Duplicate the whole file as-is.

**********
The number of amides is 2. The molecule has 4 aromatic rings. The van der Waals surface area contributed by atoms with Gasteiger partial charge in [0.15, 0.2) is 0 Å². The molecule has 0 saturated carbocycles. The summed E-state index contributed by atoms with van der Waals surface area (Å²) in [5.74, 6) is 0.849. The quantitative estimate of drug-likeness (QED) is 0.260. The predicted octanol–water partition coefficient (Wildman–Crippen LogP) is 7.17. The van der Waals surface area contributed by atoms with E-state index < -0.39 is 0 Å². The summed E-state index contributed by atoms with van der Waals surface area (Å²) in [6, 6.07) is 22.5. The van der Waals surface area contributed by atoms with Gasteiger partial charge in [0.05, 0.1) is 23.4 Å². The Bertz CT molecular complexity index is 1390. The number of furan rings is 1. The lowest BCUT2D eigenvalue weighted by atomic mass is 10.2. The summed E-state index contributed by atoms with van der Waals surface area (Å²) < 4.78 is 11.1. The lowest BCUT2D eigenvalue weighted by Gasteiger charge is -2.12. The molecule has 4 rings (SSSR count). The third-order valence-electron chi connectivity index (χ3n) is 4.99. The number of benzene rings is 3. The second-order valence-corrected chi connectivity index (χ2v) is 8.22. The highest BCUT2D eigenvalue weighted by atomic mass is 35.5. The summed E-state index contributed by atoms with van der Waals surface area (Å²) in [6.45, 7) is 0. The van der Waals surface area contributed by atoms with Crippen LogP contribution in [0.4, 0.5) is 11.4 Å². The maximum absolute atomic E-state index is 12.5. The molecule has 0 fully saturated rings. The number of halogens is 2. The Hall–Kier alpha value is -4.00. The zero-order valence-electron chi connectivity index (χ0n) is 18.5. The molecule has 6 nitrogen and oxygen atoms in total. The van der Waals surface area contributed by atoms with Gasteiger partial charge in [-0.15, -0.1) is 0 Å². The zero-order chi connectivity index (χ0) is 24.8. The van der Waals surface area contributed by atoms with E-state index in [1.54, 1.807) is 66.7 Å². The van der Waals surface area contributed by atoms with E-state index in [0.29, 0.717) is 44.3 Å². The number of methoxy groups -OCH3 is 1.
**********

The number of amides is 2. The molecule has 4 aromatic rings. The van der Waals surface area contributed by atoms with Gasteiger partial charge in [0.15, 0.2) is 0 Å². The molecule has 0 saturated carbocycles. The summed E-state index contributed by atoms with van der Waals surface area (Å²) in [5.74, 6) is 0.849. The quantitative estimate of drug-likeness (QED) is 0.260. The predicted octanol–water partition coefficient (Wildman–Crippen LogP) is 7.17. The van der Waals surface area contributed by atoms with E-state index < -0.39 is 0 Å². The summed E-state index contributed by atoms with van der Waals surface area (Å²) in [6, 6.07) is 22.5. The van der Waals surface area contributed by atoms with Gasteiger partial charge in [0.05, 0.1) is 23.4 Å². The Bertz CT molecular complexity index is 1390. The number of furan rings is 1. The lowest BCUT2D eigenvalue weighted by atomic mass is 10.2. The summed E-state index contributed by atoms with van der Waals surface area (Å²) < 4.78 is 11.1. The lowest BCUT2D eigenvalue weighted by Gasteiger charge is -2.12. The molecule has 4 rings (SSSR count). The third-order valence-electron chi connectivity index (χ3n) is 4.99. The number of benzene rings is 3. The second-order valence-corrected chi connectivity index (χ2v) is 8.22. The highest BCUT2D eigenvalue weighted by atomic mass is 35.5. The summed E-state index contributed by atoms with van der Waals surface area (Å²) in [6.45, 7) is 0. The van der Waals surface area contributed by atoms with Crippen LogP contribution in [0.4, 0.5) is 11.4 Å². The maximum absolute atomic E-state index is 12.5. The molecule has 0 fully saturated rings. The number of halogens is 2. The Hall–Kier alpha value is -4.00. The zero-order valence-electron chi connectivity index (χ0n) is 18.5. The molecule has 6 nitrogen and oxygen atoms in total. The van der Waals surface area contributed by atoms with Gasteiger partial charge in [-0.15, -0.1) is 0 Å². The zero-order chi connectivity index (χ0) is 24.8. The van der Waals surface area contributed by atoms with E-state index in [1.54, 1.807) is 66.7 Å². The van der Waals surface area contributed by atoms with E-state index in [0.29, 0.717) is 44.3 Å². The number of methoxy groups -OCH3 is 1.